VIRGINIA

Nick Balenger paralyzed in accident, works to walk again

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A local high school baseball star's life change in a split second this summer. Nick Balenger was paralyzed in a swimming accident while on vacation with his family. The Fairfax County teen says he's using the same drive he had on the pitcher's mound to walk again.

Balenger was born to pitch. His Lake Braddock High School team won the Virginia State Championship this year.

In July, his family went to Hawaii, in part, to celebrate.

Balenger's life changed forever that first day on the beach.

"I dove into a wave....and I just misjudged the height of the sand - a sandbar or something - and cracked my neck," he explained.

His mother, Sylvie Balenger, added, "I said, 'Nick are you OK?,' and he said, 'I just can't feel anything in my legs.'"

Nick had fractured two vertebrae in his neck. He was, initially, a quadriplegic.

"I'd say the morning is the worst part, waking up and just wanting to get out of bed and go take a shower. But I just can't do that anymore," Nick said.

He celebrated his 17th birthday in Maui with his parents, Sylvie and Steve, and his brother, Alex, flying home to a warm welcome and months of hard work at the MedStar National Rehabilitation Hospital.

Nick's lost 35 pounds, but doctors are optimistic; his spinal cord was not severed in the accident.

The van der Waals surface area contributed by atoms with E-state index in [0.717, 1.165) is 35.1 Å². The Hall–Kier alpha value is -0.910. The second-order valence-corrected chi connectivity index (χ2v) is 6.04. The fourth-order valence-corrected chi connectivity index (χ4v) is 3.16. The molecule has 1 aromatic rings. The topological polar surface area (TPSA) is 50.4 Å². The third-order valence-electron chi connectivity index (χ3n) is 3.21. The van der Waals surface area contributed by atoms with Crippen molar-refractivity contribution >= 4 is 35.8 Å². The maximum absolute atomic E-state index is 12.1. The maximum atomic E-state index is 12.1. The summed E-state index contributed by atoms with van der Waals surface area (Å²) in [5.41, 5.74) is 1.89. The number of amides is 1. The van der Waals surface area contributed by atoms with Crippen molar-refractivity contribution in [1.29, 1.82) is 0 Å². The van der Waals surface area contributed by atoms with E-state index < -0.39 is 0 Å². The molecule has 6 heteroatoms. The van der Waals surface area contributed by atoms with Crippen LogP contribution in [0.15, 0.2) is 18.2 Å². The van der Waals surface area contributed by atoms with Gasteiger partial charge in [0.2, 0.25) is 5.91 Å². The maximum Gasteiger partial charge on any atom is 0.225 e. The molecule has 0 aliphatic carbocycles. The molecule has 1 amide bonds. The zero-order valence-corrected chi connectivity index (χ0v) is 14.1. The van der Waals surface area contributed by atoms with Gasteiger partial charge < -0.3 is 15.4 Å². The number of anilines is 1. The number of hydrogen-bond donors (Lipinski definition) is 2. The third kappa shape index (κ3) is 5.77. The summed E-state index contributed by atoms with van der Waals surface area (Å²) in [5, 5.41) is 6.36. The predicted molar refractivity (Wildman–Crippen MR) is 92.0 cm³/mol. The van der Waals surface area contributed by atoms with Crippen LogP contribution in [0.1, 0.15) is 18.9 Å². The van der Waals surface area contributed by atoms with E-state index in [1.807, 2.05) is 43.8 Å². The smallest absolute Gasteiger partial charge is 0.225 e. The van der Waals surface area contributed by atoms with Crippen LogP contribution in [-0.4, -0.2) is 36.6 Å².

"He has surpassed our expectations," said Dr. Justin Burton, who works at the MedStar National Rehabilitation Hospital. "He is a great example for all of our patients that we see on our unit."

It's been five months and Nick is actually walking. Each small step is another big milestone.

"You don't want to see your kid go through that," Sylvie added. "But it's great to know that he's fighting back, and he's winning!'

There have been a lot of fundraisers and photo-ops since the accident, but dreams of playing college baseball have faded.

Sylvie continued, "I try not to think of what could have been, because I think it's a waste of energy to do that. Nick doesn't think that way, and so, why should I?"

In fact, Nick plans to return to school in January and beat the odds he's playing against.

"Of course I plan to be walking again! That's what I planned since day one! I plan to be running again!," Nick exclaimed.

Doctors say in such injuries, most improvement comes in the first six months to a year. Even though Nick still battles frequent infections and nausea, they say he should be able to walk unassisted , and who knows, maybe much more.

Click here to learn more about Nick's journey.

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